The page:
Aims: Conservative endodontic access (CEA), which removes the least tooth structure necessary, has become a popular alternative to traditional endodontic access (TEA). This study aims to examine whether CEA affects endodontic referrals and whether CBCT can guide CEA. Methodology: A survey of general dentists (n=129) was conducted to determine the impact of CEA on endodontic referrals. To assess the effects of CBCT on CEA, 45 extracted molars were accessed by TEA (group A), CEA (group B) or CEA with pre-operative CBCT images provided (group C). The ratios of surface areas of coronal access to pulp floor were quantified and the time for access preparation was recorded. Statistics was performed using Graph Pad Prism 5. Results: While 81% of general dentists preferred CEA, only 33% considered it a determining factor for their endodontic referrals. TEA resulted in statistically significantly more coronal dentin removed than CEA with or without CBCT (surface area ratio: groups A: B: C= 1.37±0.38*: 0.88±0.42: 0.65±0.14; mean ± SD, *p<0.05, one-way ANOVA). There was no difference in operation time among three groups.
    Conclusions: CBCT has great potential to guide CEA preparation for beginners and CEA is a preferred access form to general dentists but is not a determining factor on endodontic referrals.
    Abeer Basunbul* and Stanley A. Alexander
    Purpose: The purpose of this in vitro study is to evaluate the efficacy of fluoride varnish in preventing enamel demineralization lesions adjacent to orthodontic brackets.
    Methods: Brackets were bonded to 60 extracted human premolars with traditional composite resin and resin modified glass ionomer cement (Both without fluoride) and 15 teeth were randomly assigned to four equal test groups. Demineralization of enamel was evaluated in longitudinal buccolingual tooth sections using polarized light microscopy.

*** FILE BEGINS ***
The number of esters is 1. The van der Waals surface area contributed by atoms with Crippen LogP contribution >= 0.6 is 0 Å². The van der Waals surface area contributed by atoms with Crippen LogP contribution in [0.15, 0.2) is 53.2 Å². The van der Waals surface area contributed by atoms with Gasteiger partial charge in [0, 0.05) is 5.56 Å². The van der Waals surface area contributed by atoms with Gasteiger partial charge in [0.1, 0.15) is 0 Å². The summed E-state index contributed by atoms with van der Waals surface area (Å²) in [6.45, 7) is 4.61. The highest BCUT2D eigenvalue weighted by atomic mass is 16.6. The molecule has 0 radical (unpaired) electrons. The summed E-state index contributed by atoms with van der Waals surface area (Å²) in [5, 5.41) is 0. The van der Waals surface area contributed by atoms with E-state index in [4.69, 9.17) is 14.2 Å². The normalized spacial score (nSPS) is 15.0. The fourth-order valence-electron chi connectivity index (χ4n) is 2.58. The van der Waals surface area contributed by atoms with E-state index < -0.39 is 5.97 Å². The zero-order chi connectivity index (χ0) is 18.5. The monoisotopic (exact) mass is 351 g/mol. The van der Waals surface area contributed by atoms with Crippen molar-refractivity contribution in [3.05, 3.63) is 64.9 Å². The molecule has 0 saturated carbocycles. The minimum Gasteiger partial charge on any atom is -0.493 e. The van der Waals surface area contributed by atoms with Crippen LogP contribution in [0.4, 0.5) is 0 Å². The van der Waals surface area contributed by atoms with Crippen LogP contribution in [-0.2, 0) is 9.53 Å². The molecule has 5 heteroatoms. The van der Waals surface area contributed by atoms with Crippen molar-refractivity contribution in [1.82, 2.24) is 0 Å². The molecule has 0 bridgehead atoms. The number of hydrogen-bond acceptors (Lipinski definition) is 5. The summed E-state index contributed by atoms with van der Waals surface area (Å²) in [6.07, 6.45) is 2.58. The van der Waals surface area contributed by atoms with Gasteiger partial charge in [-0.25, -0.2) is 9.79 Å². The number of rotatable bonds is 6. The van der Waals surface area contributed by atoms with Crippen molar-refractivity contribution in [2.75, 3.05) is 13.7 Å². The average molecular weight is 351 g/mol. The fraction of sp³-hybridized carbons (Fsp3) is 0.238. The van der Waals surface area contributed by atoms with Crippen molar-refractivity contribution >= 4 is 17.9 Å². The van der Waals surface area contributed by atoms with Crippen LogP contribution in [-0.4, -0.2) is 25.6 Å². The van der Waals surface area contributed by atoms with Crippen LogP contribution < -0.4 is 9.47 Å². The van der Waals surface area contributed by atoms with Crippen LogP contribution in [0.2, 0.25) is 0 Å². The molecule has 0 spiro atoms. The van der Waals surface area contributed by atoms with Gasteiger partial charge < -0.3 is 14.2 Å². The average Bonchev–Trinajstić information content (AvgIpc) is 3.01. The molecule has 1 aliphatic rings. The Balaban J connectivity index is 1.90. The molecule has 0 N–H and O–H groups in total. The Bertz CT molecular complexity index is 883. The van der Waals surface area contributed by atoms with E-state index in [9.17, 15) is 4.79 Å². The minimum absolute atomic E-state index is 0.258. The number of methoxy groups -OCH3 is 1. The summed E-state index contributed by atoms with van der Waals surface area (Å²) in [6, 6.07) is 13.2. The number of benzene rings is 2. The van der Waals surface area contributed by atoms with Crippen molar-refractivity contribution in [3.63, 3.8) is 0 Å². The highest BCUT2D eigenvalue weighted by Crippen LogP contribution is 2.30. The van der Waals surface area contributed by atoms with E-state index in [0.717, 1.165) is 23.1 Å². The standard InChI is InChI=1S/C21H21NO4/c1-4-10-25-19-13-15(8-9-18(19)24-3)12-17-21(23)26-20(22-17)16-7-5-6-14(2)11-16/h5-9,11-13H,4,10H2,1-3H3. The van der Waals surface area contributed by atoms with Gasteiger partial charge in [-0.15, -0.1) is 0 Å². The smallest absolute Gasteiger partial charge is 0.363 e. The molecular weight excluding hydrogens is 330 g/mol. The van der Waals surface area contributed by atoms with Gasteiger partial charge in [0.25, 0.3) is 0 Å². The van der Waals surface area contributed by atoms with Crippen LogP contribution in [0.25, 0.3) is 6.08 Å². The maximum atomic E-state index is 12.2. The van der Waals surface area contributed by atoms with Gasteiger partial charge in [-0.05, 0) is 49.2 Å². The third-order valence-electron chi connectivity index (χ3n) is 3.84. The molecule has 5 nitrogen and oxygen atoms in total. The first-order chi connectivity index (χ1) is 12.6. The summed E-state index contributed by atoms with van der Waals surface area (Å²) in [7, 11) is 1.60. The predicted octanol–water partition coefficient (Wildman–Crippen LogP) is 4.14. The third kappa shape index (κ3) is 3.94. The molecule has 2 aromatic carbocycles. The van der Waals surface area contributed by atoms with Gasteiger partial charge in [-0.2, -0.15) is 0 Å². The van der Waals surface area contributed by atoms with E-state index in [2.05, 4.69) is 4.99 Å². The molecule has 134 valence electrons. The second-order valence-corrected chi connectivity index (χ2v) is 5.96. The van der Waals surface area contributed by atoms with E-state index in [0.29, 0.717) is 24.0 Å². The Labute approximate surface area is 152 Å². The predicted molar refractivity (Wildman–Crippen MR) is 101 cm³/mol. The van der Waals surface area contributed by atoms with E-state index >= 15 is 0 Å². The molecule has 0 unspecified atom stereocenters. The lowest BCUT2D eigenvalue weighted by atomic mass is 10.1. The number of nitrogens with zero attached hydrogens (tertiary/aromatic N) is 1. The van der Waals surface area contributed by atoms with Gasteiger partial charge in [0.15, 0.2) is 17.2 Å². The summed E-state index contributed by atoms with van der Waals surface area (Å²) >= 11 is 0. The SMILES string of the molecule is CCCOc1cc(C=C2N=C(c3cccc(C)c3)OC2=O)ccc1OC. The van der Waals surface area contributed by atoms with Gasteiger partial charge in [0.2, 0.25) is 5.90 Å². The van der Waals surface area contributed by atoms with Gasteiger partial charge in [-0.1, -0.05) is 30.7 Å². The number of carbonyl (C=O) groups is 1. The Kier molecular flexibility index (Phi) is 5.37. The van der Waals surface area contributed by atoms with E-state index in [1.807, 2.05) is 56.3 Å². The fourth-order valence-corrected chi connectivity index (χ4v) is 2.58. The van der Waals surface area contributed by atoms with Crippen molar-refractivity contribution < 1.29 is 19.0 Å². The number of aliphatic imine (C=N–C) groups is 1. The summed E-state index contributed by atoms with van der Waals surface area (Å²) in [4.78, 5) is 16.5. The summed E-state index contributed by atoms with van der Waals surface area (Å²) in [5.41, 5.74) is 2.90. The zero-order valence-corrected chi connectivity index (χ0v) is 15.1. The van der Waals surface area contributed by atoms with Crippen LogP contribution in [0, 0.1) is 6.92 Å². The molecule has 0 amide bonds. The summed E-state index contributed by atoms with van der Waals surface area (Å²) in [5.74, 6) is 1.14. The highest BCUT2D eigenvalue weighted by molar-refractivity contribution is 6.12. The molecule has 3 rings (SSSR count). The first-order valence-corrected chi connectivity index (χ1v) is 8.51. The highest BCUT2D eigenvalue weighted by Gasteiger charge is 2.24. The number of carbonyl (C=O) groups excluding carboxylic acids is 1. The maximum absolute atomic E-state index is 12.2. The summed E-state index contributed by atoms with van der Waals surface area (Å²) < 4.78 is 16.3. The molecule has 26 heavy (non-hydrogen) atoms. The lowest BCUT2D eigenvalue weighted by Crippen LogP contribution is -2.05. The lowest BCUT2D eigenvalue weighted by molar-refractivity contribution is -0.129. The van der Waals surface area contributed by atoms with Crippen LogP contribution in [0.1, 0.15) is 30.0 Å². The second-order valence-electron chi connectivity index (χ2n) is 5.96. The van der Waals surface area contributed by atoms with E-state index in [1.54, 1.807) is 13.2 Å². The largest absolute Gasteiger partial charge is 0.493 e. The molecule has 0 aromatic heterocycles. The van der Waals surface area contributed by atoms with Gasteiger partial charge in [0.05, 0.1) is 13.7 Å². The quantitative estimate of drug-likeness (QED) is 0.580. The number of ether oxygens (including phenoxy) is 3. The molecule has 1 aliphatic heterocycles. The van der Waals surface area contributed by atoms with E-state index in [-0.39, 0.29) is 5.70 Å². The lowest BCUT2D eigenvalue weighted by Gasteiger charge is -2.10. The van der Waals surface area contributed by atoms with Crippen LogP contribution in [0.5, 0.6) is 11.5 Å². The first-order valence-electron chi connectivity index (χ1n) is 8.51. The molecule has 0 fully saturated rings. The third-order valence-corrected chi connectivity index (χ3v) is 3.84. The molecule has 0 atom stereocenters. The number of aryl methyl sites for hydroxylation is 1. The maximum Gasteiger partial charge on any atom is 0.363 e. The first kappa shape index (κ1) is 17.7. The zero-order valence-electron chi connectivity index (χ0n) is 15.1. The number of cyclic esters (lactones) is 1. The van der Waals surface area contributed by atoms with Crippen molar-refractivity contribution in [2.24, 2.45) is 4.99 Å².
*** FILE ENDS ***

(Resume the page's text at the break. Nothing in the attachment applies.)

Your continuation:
Results: ANOVA (P < 0.05) indicated significant differences in depth and area of demineralized enamel in all the groups. Those teeth treated with fluoride varnish exhibited 50% less demineralization than the control teeth in both the composite and the resin modified glass ionomer cement groups.
    Conclusion: Fluoride varnishes should be considered for use as a preventive adjunct to reduce enamel demineralization adjacent to orthodontic brackets, particularly in patients who exhibit poor compliance with oral hygiene and home fluoride use.
    Review Article
    Michel Goldberg*
    The anatomy and biology of dentin tissues vary according their different location in the teeth. Beneath the thin mantle dentin, distinct layers include a primary dentin (tubular or orthodentin), a secondary dentin (reparative osteodentin), and a tertiary dentin (or reactionary dentin) [1-3]. Depending on the coronal and radicular parts of the tooth, substantial differences have been actually identified. In the dental pulp chamber, cell-free and cell-rich zones constitute two superficial layers located at the periphery of the central pulp. These outer layers are lining the roof, floor, mesial, distal, labial, and buccal surfaces. In the crown, fibrosis of the pulp, true and false dental stones and dystrophic calcifications contribute to pulp inflammation and repair. In the root canal, pulp cells (also called pulpoblasts) and fibers have structural incidences (e.g. Type I and type III collagens) [1,2]. Adhesive molecules, including fibronectin, laminine, vitronectine and thrombospondin are determining factors implicated in the root canal composition. Elastase and cathepsin G contribute to serine proteases and metalloproteinase's (MMP-2, MMP-9, MMP-3). Altogether, they are implicated in the biological parameters of the pulp canal. Proteolytically cleaved into DSP, DGP and DPP, DSPP is synthesized by secretory odontoblasts. Cbfa-1 is critical for the root canal biology. Proteoglycans such as HSP90, KS, CS are modulating the root canal response. Osteocalcin is a non-phosphorylated molecule contributing to the root canal condition. In addition, stem cells (DPSCs, SHED and SCAP) are involved in the recruitment and differentiation of cells located in the pulp root canal [4]. The anatomic complexity and the biology of the root canal have therapeutic occurrences.
    Ferraz LN, Oliveira ALBM, Grigoletto M, and Botta AC*